More Up Clear Creek on the Narrow Gauge: Modeling the Colorado & Southern
Reviewed by Chris Lane
If you follow narrow gauge modeling, chances are you have seen the work of Harry Brunk. He had a long-running series in the Narrow Gauge & Short Line Gazette, but I'd guess you don't realize how prolific a hobby author he is. In addition to the 144 (and counting) articles in the Gazette, he has written for Railroad Model Craftsman, Model Railroader, and our own HOn3 Annual. The first 54 parts of his long-running Gazette series were published in Up Clear Creek on the Narrow Gauge, and now the remainder, along with most of his other Gazette articles, have been compiled into More Up Clear Creek on the Narrow Gauge. Very few books are "must-haves" in the narrow gauger model railroader's library, but these two volumes lead the list.
Harry started with a very simple concept over 30 years ago. He wanted to duplicate the Colorado & Southern narrow gauge lines that once ran from Golden, Colorado up Clear Creek to Forks Creek, where the line branched over to Black Hawk & Central City on one line, and to Georgetown and Silver Plume on the other in HOn3. Knowing that he would have to compress parts of the lines, and that he lacked the prototype information in some areas, he hedged his bets by calling his layout the Union Central & Northern, Clear Creek Division. All locomotives and rolling stock were lettered for the UC&N but faithfully followed C&S prototypes including the locomotive number. Additionally, he replicated the track arrangements, and trackside structures as faithfully as space and information would allow. Did he succeed? Masterfully! While he cites John Allen as an influence on him, I can assure you the "Wizard of Monterey" has nothing on the "Narrow Gauge Magician of the High Plains." What he accomplished in bunkhouses and later a dedicated trailer (Harry is a working cowboy and Western artist) is truly astounding.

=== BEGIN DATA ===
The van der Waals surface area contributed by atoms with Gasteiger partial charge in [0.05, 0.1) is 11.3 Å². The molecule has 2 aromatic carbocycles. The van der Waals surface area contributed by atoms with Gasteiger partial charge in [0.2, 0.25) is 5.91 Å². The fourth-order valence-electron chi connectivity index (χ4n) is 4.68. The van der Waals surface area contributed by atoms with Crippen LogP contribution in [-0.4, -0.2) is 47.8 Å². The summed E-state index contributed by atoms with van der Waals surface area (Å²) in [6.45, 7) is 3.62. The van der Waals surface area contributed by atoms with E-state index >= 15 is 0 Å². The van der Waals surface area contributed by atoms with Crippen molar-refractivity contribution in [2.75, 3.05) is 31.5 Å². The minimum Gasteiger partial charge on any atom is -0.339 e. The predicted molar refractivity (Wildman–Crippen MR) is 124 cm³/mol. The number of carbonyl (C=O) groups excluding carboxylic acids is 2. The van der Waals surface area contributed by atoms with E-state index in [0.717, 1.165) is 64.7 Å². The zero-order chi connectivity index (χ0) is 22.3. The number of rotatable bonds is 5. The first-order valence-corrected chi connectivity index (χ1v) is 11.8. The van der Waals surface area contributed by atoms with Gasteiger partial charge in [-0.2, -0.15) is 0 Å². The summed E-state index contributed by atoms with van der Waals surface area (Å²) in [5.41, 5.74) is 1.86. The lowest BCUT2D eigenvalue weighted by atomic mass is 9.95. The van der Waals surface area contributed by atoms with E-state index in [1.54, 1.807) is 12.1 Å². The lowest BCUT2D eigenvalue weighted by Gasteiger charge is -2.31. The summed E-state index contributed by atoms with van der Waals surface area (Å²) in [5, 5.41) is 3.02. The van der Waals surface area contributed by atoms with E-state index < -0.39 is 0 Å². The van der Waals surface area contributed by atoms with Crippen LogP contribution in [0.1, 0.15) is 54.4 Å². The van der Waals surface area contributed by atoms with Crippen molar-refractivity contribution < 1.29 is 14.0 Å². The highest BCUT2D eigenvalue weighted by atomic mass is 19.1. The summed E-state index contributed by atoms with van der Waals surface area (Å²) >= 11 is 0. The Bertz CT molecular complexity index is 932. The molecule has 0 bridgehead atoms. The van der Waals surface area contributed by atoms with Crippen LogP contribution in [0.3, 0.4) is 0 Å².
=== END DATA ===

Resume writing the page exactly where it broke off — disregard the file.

More Up Clear Creek on the Narrow Gauge picks up at Part 55, and runs through Part 120, the last article in the series. The book also includes the 22 other Gazette articles that Harry wrote following the series' conclusion. The book chronicles the final of 5 moves into the 12' by 65' mobile home that Harry calls "Little Colorado" and ends with the layout in its final (current) form. In between, you have almost 300 pages of prototype information, scratchbuilding, structure drawings, scenery techniques, locomotive modification, rolling stock construction, and research advice. Those who think they might pass on this book because they don't model the C&S or in HOn3 are making a huge mistake. I know of no other place where the problems that face narrow gauge modelers and layout builders are covered so thoroughly and masterfully.
The book cover features a beautiful painting of C&S No. 70 taking on water by Harry himself, and the book is printed on high quality, heavy paper stock. The reproduction of the black and whtie photos that accompanied the earlier parts of the series and the later color shots are all nicely printed, and all the articles are supplemented with Harry's original line drawings and sketches. From start to finish this is a beautiful book. More Up Clear Creek on the Narrow Gauge combined with the first volume Up Clear Creek on the Narrow Gauge offers a one-two punch that no narrow gauge modeler should be without. I cannot recommend this book and its predecessor more highly.